First: this rooftop bar.

The design of this hotel is amazing. Modern feel, with really nice touches that showed they really took the time to think about the experience. As someone who does UX work for a living, I noticed these touches, and I appreciated all of them. But there were two tiny little things that took my opinion of the place from being “Nice hotel”, to “Portland hotel search is over! I’m staying here every time.”

The first night I stayed there I was going to plug my phone in and go to bed, until I realized I forgot my phone charger. That’s when I noticed they already thought of that, and had charging cords for every type of modern phone on each bedside table. Nice touch.

But the following morning when getting ready, I noticed this shower detail:

Are you seeing this? A hole cut in the long glass shower wall so you can reach the knobs without getting sprayed with cold water? That is such a ridiculously thoughtful feature that I can’t stop gushing about it.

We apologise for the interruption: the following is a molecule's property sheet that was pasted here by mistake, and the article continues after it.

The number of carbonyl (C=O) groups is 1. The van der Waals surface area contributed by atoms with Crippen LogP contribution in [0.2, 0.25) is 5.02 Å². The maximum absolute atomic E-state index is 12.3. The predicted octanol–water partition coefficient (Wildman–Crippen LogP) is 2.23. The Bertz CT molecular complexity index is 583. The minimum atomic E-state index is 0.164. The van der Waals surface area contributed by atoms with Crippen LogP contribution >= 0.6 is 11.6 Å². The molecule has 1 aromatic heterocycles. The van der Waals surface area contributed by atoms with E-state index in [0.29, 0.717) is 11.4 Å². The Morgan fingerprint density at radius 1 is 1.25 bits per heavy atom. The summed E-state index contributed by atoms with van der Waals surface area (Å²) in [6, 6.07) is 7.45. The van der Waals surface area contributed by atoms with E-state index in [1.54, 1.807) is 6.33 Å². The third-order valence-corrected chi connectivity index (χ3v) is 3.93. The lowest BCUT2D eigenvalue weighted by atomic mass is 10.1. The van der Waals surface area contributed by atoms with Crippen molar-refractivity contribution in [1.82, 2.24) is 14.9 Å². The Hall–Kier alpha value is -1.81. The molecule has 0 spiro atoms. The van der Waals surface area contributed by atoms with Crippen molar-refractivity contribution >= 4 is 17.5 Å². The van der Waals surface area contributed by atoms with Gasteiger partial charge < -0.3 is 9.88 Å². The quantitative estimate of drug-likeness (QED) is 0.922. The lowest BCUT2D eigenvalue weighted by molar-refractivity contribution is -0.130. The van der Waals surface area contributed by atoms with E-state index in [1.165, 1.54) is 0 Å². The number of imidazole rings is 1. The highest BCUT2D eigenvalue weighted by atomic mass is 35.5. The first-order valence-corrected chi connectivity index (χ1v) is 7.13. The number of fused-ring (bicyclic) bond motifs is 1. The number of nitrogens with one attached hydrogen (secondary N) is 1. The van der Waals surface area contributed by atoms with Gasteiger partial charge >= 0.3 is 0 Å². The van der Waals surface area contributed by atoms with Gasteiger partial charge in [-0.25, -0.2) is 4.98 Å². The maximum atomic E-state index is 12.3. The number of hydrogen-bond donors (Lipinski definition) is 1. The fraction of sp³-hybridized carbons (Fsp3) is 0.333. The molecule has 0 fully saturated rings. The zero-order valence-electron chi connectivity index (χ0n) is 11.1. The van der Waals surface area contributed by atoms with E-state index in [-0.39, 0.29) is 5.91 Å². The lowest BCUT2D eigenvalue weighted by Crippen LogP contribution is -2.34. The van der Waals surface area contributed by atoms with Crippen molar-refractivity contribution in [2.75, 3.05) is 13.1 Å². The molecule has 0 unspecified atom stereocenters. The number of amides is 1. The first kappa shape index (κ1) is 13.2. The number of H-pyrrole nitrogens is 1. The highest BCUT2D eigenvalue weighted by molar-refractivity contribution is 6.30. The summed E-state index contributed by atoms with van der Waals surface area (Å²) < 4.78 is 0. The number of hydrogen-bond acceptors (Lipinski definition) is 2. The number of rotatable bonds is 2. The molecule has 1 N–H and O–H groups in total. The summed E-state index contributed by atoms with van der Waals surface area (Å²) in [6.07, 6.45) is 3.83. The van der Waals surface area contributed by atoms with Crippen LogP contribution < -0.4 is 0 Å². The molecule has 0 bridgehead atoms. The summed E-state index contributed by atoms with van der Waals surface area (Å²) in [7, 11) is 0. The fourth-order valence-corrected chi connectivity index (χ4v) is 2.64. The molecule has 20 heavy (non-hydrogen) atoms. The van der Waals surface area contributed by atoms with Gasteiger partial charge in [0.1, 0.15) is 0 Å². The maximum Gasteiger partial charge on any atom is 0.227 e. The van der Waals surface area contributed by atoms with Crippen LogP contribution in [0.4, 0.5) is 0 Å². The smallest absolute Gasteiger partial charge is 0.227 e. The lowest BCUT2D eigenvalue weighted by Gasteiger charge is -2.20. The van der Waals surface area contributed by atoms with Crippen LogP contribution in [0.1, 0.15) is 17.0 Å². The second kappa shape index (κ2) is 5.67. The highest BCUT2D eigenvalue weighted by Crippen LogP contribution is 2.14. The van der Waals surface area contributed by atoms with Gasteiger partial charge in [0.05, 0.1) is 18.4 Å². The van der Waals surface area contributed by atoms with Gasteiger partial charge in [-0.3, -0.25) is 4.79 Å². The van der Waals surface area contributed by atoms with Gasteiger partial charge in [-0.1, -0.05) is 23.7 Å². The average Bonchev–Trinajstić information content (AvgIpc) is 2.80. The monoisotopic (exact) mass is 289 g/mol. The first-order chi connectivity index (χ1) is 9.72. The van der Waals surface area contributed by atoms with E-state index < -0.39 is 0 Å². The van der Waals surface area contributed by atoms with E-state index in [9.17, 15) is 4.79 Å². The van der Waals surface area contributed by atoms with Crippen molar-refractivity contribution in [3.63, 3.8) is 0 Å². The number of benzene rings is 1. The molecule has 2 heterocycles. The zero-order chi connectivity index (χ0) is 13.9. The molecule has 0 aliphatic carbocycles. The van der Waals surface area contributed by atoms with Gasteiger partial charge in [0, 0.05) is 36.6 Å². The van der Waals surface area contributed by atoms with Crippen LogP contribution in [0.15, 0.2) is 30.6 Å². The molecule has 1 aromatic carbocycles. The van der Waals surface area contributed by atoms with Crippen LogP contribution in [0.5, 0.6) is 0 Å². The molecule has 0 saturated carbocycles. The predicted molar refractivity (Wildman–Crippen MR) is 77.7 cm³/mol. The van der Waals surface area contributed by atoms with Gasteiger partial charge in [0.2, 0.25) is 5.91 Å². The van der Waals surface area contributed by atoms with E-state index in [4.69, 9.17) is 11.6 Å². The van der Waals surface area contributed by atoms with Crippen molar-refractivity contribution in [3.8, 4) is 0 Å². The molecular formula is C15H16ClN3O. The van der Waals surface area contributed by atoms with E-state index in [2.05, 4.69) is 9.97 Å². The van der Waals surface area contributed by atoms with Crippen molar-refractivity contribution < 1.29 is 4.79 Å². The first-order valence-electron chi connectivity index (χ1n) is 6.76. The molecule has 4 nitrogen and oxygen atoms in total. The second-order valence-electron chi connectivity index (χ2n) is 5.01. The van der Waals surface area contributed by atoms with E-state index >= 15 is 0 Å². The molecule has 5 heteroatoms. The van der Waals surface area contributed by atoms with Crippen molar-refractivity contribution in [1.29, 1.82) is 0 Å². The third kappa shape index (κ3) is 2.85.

Stay here next time you’re in Portland.

Dev Stuff

From Reconsider:

Part of the problem seems to be that nobody these days is content to merely put their dent in the universe. No, they have to fucking own the universe. It’s not enough to be in the market, they have to dominate it. It’s not enough to serve customers, they have to capture them.

This. Fucking nailed it. One of the most frustrating things lately in technology is that nobody wants to play nice together. Everyone wants to have a platform, instead of providing a great service and while getting along with others. One simple example, look at the landscape of chat services, currently. There was a time, where there were different services, and different clients. Each service had a protocol that a client could conform to, and many clients supported those protocols. I used to chat to my AIM friends and my ICQ friends and my Google friends all within the same program.

Now, everything is a walled garden. Hangouts doesn’t have any third party clients, so I have to run a shitty chrome app to talk to use that. iMessage is its own deal. Facebook has its own thing.

But that’s just one example. Amazon provides great services. Apple makes great products. Apple and Amazon are both have competing products now, the Amazon Fire TV, and the Apple TV. Amazon won’t sell the Apple TV in its stores, and Apple doesn’t have an Amazon Instant Video app available with its services.

Did either of these moves increase loyalty? Improve consumer happiness? Speaking as a consumer: no. It’s only been an inconvenience.